Food historians have suggested that the taco was introduced to Mexico by Lebanese immigrants less than a century ago. The method of stacking thin slices of lamb onto a rotating spit for shawarma was adopted using local resources, substituting pork for lamb.
Eventually, tacos al pastor (shepherd’s tacos) gained enough popularity to influence northern Mexico and much of the United States. Despite the fact that Wichita has plenty of Mexican and Lebanese influences, it’s hard to find an example of a restaurant that takes the time to build the rotisserie in-house.
Visit Taqueria El Fogon, the latest restaurant to occupy a hidden building near Via Christi Hospital St. Joseph, and you will see an impressive example of this rotating trompo displayed prominently within eyesight of the register. Al pastor is the restaurant’s specialty, and they put it in tacos, burritos, sopes and tortas.
Regardless of the delivery device, the meat is the star: thin, tender slices of juicy pork, slightly crisp from the lick of the flames, fire-engine red from achiote, deeply seasoned with a paste of dried chiles and a kiss of pineapple juice. Wrap it in a tortilla, top it with chopped onions, cilantro and a squirt of lime, and revel in how something so simple can be so satisfying.
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There are more meats to choose from than just the al pastor, and they are all of a surprisingly high quality; the saporous carnitas and barbacoa exceed expectations. Even the humble rajas, the mixture of cheese and poblanos, balances fatty and rich with punctuated vegetal freshness.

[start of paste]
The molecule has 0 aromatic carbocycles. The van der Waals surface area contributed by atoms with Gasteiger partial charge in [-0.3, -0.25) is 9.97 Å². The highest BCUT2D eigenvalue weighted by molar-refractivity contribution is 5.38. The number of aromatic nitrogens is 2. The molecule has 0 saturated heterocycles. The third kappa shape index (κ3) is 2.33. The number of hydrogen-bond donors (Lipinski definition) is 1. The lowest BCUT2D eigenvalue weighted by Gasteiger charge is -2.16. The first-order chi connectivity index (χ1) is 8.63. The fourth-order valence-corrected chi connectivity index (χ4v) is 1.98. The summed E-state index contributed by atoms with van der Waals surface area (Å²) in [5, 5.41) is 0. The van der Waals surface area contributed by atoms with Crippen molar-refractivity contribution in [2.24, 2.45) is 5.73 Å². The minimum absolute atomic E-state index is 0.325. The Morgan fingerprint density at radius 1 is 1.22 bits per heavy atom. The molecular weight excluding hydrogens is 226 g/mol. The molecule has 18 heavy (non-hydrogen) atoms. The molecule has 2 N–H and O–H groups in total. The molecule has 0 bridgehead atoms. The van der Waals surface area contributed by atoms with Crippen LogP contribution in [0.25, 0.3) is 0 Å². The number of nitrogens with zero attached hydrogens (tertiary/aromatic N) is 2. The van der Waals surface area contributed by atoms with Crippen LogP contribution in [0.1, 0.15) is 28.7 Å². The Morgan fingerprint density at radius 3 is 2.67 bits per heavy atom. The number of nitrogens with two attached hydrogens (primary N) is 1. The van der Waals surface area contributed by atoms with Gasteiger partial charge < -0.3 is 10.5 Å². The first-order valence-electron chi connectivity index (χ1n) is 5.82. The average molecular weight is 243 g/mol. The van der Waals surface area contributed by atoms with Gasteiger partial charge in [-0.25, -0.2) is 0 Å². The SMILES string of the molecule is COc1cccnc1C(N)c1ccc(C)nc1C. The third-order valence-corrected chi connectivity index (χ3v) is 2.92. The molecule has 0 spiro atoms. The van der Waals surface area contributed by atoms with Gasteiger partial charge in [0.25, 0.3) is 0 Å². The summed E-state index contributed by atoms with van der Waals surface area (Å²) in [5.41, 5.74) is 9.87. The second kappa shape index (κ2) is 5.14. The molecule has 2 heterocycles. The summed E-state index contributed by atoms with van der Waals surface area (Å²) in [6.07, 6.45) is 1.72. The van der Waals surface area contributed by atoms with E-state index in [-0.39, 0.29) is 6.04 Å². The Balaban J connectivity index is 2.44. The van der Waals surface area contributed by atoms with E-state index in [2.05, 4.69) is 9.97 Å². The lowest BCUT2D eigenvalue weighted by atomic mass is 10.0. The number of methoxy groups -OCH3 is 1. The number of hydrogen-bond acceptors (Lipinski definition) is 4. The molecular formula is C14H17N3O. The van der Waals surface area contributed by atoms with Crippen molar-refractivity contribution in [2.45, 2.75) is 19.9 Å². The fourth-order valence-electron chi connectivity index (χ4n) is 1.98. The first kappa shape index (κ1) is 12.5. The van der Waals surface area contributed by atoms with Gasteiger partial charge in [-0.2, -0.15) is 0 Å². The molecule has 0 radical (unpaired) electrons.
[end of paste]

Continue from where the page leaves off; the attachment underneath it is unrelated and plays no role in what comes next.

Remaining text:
The food doesn’t need to be doused in salsa, but you’ll be tempted to do it anyway: the red offers earthy complex flavors, and the green brings bright acidity to complement your order.
Pineapple is used beyond the al pastor marinade. Check out the torta Hawaiiana, a monstrous sandwich of pastor topped with every major ingredient in the kitchen, then made even larger with the addition of hefty slices of ham and pineapple. It’s unruly and sloppy and more food than one person should eat in a sitting, but why should any of that stop you?
The ham and pineapple also appear in the sincronizada and gringa, respectively. Both are variations on a typical quesadilla, though the sincronizada adds ham and the gringa adds pastor meat and pineapple. It’s not common to see these items on the menu at many Mexican restaurants because they’re not keeping the pineapple around for the pastor marinade, so take advantage where you can find it.
Wichita is not hurting for good Mexican restaurants, but Taqueria El Fogon is one of those rare finds that not only offers great food but also specializes in something that’s not well represented in the city.
Taqueria El Fogon
Where: 1555 S. Bluffview, 316-681-0969
Type of food: Mexican
Hours: Noon to 9 p.m. daily
Price range: Tacos are $1.50 to $7.75 for a giant taco; quesadillas are $4.99; tortas are $5.50 to $7.75; cash only.